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Saving energy, and not wasting it because you can afford to, is the morally right thing to do in this crisis

Sam McBride


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Diners at Brasserie Surrealiste, Brussels, eat meals produced without gas or electricity as part of an experiment last Wednesday. Picture by Olivier Matthys/AP

Diners at Brasserie Surrealiste, Brussels, eat meals produced without gas or electricity as part of an experiment last Wednesday. Picture by Olivier Matthys/AP

Diners at Brasserie Surrealiste, Brussels, eat meals produced without gas or electricity as part of an experiment last Wednesday. Picture by Olivier Matthys/AP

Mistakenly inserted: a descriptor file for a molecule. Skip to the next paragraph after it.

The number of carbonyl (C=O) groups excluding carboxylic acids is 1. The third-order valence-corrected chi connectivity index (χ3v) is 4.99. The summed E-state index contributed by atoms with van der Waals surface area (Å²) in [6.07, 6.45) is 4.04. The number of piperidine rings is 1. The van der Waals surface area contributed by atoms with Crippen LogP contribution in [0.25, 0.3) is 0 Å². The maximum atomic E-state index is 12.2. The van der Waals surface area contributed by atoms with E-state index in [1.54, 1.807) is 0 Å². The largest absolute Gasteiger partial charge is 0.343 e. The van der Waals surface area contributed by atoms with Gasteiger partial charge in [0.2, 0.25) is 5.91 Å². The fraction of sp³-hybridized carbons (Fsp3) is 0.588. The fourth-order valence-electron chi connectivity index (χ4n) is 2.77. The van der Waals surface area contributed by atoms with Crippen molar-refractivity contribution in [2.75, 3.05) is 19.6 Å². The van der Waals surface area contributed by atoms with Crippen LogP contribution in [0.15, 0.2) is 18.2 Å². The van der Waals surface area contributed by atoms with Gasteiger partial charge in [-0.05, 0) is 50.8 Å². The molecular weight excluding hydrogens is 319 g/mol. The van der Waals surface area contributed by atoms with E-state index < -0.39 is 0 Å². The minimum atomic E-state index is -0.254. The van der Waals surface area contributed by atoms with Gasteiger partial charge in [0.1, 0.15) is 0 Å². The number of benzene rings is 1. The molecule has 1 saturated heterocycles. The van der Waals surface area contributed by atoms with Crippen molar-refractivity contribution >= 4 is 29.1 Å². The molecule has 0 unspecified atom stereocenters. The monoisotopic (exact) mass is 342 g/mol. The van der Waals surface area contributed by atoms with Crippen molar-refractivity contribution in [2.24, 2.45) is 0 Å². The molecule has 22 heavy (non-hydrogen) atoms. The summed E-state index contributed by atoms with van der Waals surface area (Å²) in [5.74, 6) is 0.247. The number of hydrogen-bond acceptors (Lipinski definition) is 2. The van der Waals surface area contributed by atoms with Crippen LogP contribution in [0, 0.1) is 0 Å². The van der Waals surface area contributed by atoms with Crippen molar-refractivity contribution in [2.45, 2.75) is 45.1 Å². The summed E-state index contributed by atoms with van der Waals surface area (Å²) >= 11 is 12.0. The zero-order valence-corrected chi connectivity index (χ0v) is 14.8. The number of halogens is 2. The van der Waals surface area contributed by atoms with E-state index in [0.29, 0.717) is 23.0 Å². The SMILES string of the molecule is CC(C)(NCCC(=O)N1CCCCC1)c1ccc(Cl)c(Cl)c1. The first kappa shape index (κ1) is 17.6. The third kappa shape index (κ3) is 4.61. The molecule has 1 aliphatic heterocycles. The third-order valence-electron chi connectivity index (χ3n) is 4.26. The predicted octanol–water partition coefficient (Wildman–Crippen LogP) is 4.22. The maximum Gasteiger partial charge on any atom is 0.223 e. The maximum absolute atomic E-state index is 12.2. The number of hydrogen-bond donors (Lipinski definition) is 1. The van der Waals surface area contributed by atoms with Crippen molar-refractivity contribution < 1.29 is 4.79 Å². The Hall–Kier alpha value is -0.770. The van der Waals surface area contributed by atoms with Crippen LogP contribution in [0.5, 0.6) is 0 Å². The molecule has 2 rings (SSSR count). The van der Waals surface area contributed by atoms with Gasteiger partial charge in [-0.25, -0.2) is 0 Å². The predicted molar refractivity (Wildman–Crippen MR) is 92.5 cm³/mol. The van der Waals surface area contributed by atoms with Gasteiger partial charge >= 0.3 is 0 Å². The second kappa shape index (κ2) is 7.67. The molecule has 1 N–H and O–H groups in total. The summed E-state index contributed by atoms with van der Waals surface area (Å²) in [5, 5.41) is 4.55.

If desperation is sometimes as powerful an inspirer as genius, as Benjamin Disraeli once wrote, then the winter ahead will be marked as a time of intense inventiveness. Even in the absence of the apparent global recession into which we are hurtling, the astronomical increases in the cost of energy will devastate lives. In more ways than one, we’re going back to a past many of us have never experienced.

A pub in Cornwall, south-west England, now turns out its lights on Mondays, with pints served by candlelight to avoid laying off staff. In Brussels, some restaurants last week went further — not just using candlelight, but drawing attention to their plight by turning off their ovens for several days and serving diners only drinks and food that didn’t require electrical appliances.


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